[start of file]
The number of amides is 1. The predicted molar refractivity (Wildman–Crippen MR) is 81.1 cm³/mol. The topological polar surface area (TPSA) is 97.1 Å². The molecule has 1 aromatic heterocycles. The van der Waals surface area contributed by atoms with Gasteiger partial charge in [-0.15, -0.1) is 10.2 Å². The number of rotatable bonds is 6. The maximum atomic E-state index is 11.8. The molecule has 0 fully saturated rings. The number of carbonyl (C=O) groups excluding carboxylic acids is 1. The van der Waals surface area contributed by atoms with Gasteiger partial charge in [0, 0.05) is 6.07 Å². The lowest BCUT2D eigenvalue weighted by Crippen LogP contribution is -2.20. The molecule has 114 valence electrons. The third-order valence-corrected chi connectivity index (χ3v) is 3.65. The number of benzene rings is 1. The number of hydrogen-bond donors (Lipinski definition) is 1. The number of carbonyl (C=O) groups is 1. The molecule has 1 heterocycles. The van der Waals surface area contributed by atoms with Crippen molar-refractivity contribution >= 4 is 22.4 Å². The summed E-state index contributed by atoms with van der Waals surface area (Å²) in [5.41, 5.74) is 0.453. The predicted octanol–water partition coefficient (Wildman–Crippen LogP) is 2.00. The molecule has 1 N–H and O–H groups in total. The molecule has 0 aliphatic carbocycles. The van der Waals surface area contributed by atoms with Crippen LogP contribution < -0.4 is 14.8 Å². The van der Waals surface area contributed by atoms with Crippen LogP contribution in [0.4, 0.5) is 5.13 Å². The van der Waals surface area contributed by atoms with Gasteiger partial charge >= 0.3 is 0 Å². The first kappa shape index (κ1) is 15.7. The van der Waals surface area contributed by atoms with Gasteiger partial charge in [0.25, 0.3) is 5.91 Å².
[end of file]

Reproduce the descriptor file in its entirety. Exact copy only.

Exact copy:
The number of amides is 1. The predicted molar refractivity (Wildman–Crippen MR) is 81.1 cm³/mol. The topological polar surface area (TPSA) is 97.1 Å². The molecule has 1 aromatic heterocycles. The van der Waals surface area contributed by atoms with Gasteiger partial charge in [-0.15, -0.1) is 10.2 Å². The number of rotatable bonds is 6. The maximum atomic E-state index is 11.8. The molecule has 0 fully saturated rings. The number of carbonyl (C=O) groups excluding carboxylic acids is 1. The van der Waals surface area contributed by atoms with Gasteiger partial charge in [0, 0.05) is 6.07 Å². The lowest BCUT2D eigenvalue weighted by Crippen LogP contribution is -2.20. The molecule has 114 valence electrons. The third-order valence-corrected chi connectivity index (χ3v) is 3.65. The number of benzene rings is 1. The number of hydrogen-bond donors (Lipinski definition) is 1. The number of carbonyl (C=O) groups is 1. The molecule has 1 heterocycles. The van der Waals surface area contributed by atoms with Crippen molar-refractivity contribution >= 4 is 22.4 Å². The summed E-state index contributed by atoms with van der Waals surface area (Å²) in [5.41, 5.74) is 0.453. The predicted octanol–water partition coefficient (Wildman–Crippen LogP) is 2.00. The molecule has 1 N–H and O–H groups in total. The molecule has 0 aliphatic carbocycles. The van der Waals surface area contributed by atoms with Crippen LogP contribution < -0.4 is 14.8 Å². The van der Waals surface area contributed by atoms with Crippen LogP contribution in [0.4, 0.5) is 5.13 Å². The van der Waals surface area contributed by atoms with Gasteiger partial charge >= 0.3 is 0 Å². The first kappa shape index (κ1) is 15.7. The van der Waals surface area contributed by atoms with Gasteiger partial charge in [0.25, 0.3) is 5.91 Å².